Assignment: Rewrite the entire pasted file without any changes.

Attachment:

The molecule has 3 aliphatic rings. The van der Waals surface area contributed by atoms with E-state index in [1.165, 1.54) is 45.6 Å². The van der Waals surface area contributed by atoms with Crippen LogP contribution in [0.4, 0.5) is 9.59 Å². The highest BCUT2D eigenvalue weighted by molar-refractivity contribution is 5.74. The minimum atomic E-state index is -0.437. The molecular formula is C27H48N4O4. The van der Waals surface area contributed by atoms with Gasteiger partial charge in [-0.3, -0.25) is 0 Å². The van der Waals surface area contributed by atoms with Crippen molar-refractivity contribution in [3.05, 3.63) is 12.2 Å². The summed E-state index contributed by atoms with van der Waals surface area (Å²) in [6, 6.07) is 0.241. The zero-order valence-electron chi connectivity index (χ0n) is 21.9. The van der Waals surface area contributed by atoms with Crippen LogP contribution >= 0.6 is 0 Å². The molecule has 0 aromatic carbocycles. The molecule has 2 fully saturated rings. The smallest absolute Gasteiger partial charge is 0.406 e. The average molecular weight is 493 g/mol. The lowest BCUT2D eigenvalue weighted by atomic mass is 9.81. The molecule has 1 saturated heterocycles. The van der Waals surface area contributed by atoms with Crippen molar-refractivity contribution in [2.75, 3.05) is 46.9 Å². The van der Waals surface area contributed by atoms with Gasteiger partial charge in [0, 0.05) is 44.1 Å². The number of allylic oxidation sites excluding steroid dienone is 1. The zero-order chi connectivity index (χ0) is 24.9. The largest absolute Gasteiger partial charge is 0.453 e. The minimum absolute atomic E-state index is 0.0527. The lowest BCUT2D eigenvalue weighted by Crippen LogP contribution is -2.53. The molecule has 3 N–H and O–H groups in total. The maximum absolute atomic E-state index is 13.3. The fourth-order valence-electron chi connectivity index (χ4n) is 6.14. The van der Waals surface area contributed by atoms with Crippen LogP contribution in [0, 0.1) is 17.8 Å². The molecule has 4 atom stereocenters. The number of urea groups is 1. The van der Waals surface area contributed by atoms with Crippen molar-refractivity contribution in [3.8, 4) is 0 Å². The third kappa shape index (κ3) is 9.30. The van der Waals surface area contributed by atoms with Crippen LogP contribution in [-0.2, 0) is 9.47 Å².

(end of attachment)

The molecule has 3 aliphatic rings. The van der Waals surface area contributed by atoms with E-state index in [1.165, 1.54) is 45.6 Å². The van der Waals surface area contributed by atoms with Crippen LogP contribution in [0.4, 0.5) is 9.59 Å². The highest BCUT2D eigenvalue weighted by molar-refractivity contribution is 5.74. The minimum atomic E-state index is -0.437. The molecular formula is C27H48N4O4. The van der Waals surface area contributed by atoms with Gasteiger partial charge in [-0.3, -0.25) is 0 Å². The van der Waals surface area contributed by atoms with Crippen molar-refractivity contribution in [3.05, 3.63) is 12.2 Å². The summed E-state index contributed by atoms with van der Waals surface area (Å²) in [6, 6.07) is 0.241. The zero-order valence-electron chi connectivity index (χ0n) is 21.9. The van der Waals surface area contributed by atoms with Crippen LogP contribution >= 0.6 is 0 Å². The molecule has 0 aromatic carbocycles. The molecule has 2 fully saturated rings. The smallest absolute Gasteiger partial charge is 0.406 e. The average molecular weight is 493 g/mol. The lowest BCUT2D eigenvalue weighted by atomic mass is 9.81. The molecule has 1 saturated heterocycles. The van der Waals surface area contributed by atoms with Crippen molar-refractivity contribution in [2.75, 3.05) is 46.9 Å². The van der Waals surface area contributed by atoms with Gasteiger partial charge in [0, 0.05) is 44.1 Å². The number of allylic oxidation sites excluding steroid dienone is 1. The zero-order chi connectivity index (χ0) is 24.9. The largest absolute Gasteiger partial charge is 0.453 e. The minimum absolute atomic E-state index is 0.0527. The lowest BCUT2D eigenvalue weighted by Crippen LogP contribution is -2.53. The molecule has 3 N–H and O–H groups in total. The maximum absolute atomic E-state index is 13.3. The fourth-order valence-electron chi connectivity index (χ4n) is 6.14. The van der Waals surface area contributed by atoms with Crippen LogP contribution in [0, 0.1) is 17.8 Å². The molecule has 4 atom stereocenters. The number of urea groups is 1. The van der Waals surface area contributed by atoms with Crippen molar-refractivity contribution in [3.8, 4) is 0 Å². The third kappa shape index (κ3) is 9.30. The van der Waals surface area contributed by atoms with Crippen LogP contribution in [-0.2, 0) is 9.47 Å².